Jinhua ham is one of the first Chinese traditional local foods that has successfully applied for a DOC status a number of years ago. Since then, only ham produced in the region of Jinhua (Zhejiang) is allowed to be marketed as Jinhua ham. One result of the increased status is that some companies have started using it as an ingredient to produce novel foods with a traditional local flavour. The Ham furu (fermented beancurd) of Lanting Food (Shaoxing) is a good example.
The following picture shows how hams were produced in the traditional way.
Jinhua is located slightly more to the south than the home regions of the other famous hams like parma and iberico. This is part of the reason for Jinhua ham’s unique flavour. The following video shows its modern production. It is in Chinese, but insiders should be able to understand most of it.
A number of companies are cashing on that, but three companies claim to be producing the real stuff, based on there long history.
Dongyang: Xuefangjiang brand
This brand name was registered in 1919 by a Mr. Jiang of Dongyang. The hams made following his recipe were mainly produced in small workshops. The first factory was only established in 1979, by the fourth generation representative Jiang Youzhong. In 1997, the Dongyang government decided to increase the revenue from this famous local brand and, in cooperation with the regional Food Industry Association, assigned the right to use the Xuefangjiang brand to three manufacturers. However, by that time, China was trying to align its economy more with international practice and in this light it was deemed more appropriate to assign it to one single company: Xuefang Industrial & Commercial Co. Production is said to have increased considerably since then.
Yongkang: Zhenfangzong brand
This variety of Jinhua ham has been developed by Fang Chengtong, who was born in Yongkang in 1875. He started his career as an apprentice of Xuefangjiang, but later developed his own recipe. His two sons continue their father’s business until they were hired by a local food company in 1954, as part of the economic reforms of that time. Fang Chengtong died in 1960 and his grandson, Fang Xiqian was initiated into ham making by his father Fang Fengxiu. When the provincial government decided to support the local ham industry, Fang Xiqian was put in charge of the technical management of a new ham factory established by the local government. He set up his own factory in 1990, for which he registered the Zhenfangzong brand in 2002. When his son Fang Jiangbo graduated from the Foreign Trade Dept of Shanghai Jiaotong University, he took over the management of the company.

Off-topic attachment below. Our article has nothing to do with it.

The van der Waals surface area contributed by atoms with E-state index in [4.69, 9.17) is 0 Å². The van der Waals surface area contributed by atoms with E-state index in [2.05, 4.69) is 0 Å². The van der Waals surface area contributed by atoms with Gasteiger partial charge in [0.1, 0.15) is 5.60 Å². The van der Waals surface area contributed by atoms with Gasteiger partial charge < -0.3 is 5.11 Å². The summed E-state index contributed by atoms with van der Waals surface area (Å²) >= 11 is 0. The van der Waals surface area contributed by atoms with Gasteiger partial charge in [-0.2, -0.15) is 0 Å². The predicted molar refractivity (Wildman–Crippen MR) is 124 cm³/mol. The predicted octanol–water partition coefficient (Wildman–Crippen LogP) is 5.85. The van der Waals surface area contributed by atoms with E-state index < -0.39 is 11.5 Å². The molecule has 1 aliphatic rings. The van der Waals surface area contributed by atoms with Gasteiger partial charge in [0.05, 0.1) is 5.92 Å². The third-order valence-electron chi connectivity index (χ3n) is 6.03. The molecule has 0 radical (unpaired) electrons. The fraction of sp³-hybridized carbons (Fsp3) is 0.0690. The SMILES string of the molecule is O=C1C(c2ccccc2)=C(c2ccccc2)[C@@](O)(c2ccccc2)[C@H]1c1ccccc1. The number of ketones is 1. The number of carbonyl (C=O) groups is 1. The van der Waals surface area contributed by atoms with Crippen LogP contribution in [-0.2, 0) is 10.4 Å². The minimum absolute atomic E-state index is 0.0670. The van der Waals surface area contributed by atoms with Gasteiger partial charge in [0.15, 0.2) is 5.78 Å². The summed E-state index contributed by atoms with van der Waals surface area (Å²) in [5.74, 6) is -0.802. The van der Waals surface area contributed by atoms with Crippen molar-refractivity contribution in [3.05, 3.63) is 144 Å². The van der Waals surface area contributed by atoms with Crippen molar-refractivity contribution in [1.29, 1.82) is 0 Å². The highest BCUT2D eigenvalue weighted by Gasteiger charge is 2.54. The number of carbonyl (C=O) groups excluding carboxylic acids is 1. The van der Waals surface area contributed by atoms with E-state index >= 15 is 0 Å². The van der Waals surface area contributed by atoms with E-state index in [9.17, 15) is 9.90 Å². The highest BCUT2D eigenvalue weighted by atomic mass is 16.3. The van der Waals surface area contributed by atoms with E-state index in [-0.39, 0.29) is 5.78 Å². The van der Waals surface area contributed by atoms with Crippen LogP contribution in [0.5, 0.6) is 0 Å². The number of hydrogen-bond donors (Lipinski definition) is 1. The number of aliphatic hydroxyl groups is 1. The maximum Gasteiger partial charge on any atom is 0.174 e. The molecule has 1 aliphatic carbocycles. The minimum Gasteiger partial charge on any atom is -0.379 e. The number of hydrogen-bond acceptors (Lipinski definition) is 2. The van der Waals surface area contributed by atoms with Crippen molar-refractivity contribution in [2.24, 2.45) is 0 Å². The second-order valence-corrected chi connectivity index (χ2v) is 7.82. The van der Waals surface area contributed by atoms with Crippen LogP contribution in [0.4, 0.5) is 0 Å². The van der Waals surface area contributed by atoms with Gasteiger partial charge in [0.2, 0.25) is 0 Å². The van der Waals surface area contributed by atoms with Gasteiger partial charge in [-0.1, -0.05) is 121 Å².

Jinhua: Jinhua brand
This tradition dates back to the 1930s, when Jin Shihui (of Jinhua descent) set up a ham workshop in Hangzhou, the capital of Zhejiang. He returned to his native city in 1947, where he continued his business. Jin led a merger of 4 ham workshops in Jinhua into one Jinlian Ham Sales Department in 1950. This privately operated company became part of a state owned enterprise in 1960, where it functioned as the Ham Workshop of the Jinhua Meat Factory. It was made a separate legal person again in 1979 and was reorganized into a limited company in 2000. Because of its location in the core city of the Jinhua ham region, Jinhua brand ham is regarded as the most original.
These are culturally rich stories, and they trigger an intriguing question: when will Jinhua ham take its legal position next to pata negra and Parma ham in the international showcase of great hams?
Chinese vs Spanish ham
With Jinhua ham developing so well, it is about time to start an international marketing campaign positioning it in the global market. The people in Jinhua need to hurry, as Spanish Ibérico ham is rapidly gaining popularity in China. In 2014, Fosun, one of China’s largest financial and industrial conglomerates, bought a stake in Osborne, in the parent company of Cinco Jotas, one of Spain’s top brands of Ibérico ham.
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